Steven Pinker: Stop bashing religion. You’re hurting science.

Connor Wood

Let’s face it: we have a science literacy problem in the United States. Significant percentages of our population don’t know what a genome is, what tectonic plates do, or what a double-blind study accomplishes. Worse, very large chunks of the population actively reject basic scientific claims about our evolutionary origins and our effects on the climate. So why do famous, influential, charismatic scientists – most recently, Harvard psychologist Steven Pinker in the New Republic – insist on selling science to the public by trashing religion? Has it never occurred to them that they might be actively hindering the goal of making science appeal to laypeople?

Pinker’s essay sets out to refute – or, rather, co-opt – the accusation that his views are “scientistic” rather than scientific. Scientism refers to a type of aggressive science jingoism that disparages all other methods of acquiring knowledge. In this latest essay, Pinker seeks to steal the normally derogatory term and make it his own – just as, he says, gay people have done with the formerly insulting word “queer.” In Pinker’s “good” scientism, science will take over as the basic intellectual tool for understanding all aspects of the world, including morality and purpose. This implies, of course, that religion and science are in competition for the very same turf, and religion is destined to lose:

(T)he findings of science entail that the belief systems of all the world’s traditional religions and cultures—their theories of the origins of life, humans, and societies—are factually mistaken. We know, but our ancestors did not, that humans belong to a single species of African primate that developed agriculture, government, and writing late in its history.…In other words, the worldview that guides the moral and spiritual values of an educated person today is the worldview given to us by science.

To be sure, Pinker also makes another, and much more defensible, point in his essay: that the humanities must begin to engage the sciences, or they risk their own extinction. He is absolutely right about this. The humanities need to stop hiding in the sand when it comes to science. For God’s sake, literature professors, social scientists, and critical theorists need to accept basic scientific knowledge about human biology, culture, and evolution. Please. Enough already of the obscurantist baloney of postmodernism and its insufferable refusal to evaluate truth claims or even countenance attempts at objectivity. Just because true objectivity is technically impossible doesn’t mean that attempts to be objective get us nowhere. They clearly get us somewhere – they get us to F=Ma, and special relativity, and the double helix, and evolutionary science. They also get us to the moon.* A creative and rigorous engagement with scientific knowledge led by well-trained, savvy humanities scholars could easily lead to the most staggering era of intellectual advancement since the Renaissance. I am not exaggerating about this.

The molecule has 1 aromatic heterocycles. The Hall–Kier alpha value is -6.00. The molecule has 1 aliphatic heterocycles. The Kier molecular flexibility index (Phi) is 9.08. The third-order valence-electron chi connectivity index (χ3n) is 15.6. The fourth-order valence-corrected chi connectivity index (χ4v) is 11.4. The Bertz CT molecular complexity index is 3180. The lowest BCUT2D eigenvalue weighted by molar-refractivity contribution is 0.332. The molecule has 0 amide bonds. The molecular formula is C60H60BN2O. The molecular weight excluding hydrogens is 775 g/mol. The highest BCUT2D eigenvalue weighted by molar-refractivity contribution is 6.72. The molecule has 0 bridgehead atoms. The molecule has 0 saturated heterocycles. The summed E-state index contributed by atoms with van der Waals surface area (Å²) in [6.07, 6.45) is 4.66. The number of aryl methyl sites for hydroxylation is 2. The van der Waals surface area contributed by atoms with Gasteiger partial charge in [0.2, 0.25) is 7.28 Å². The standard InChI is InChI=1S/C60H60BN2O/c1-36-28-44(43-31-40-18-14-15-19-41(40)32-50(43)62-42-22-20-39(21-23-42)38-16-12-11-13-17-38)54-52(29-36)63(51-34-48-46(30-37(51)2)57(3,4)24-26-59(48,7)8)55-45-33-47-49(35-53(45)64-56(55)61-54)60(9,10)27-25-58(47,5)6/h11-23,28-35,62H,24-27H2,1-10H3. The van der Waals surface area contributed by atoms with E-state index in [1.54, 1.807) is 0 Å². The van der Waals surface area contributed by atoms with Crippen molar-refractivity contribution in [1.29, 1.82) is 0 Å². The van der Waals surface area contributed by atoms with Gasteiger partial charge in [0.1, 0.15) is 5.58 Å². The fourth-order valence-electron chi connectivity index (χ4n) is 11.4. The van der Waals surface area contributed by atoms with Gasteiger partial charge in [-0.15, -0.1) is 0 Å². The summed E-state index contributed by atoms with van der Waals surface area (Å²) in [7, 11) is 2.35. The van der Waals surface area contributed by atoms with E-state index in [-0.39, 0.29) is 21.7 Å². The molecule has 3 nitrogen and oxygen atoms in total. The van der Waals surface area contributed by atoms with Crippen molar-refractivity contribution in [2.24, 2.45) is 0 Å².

But if Pinker and his comrades want this era to arrive – if they want science to become integrated not only into technological life and the academy, but also into everyday citizens’ basic personal outlooks about the world – then they need to stop insulting religion. Doing so is myopic and destructive. It does nothing but give scientists like Pinker the warm, self-satisfied feeling that they are better than average people, and it gives those average people every reason in the world to resent and disdain scientific authority.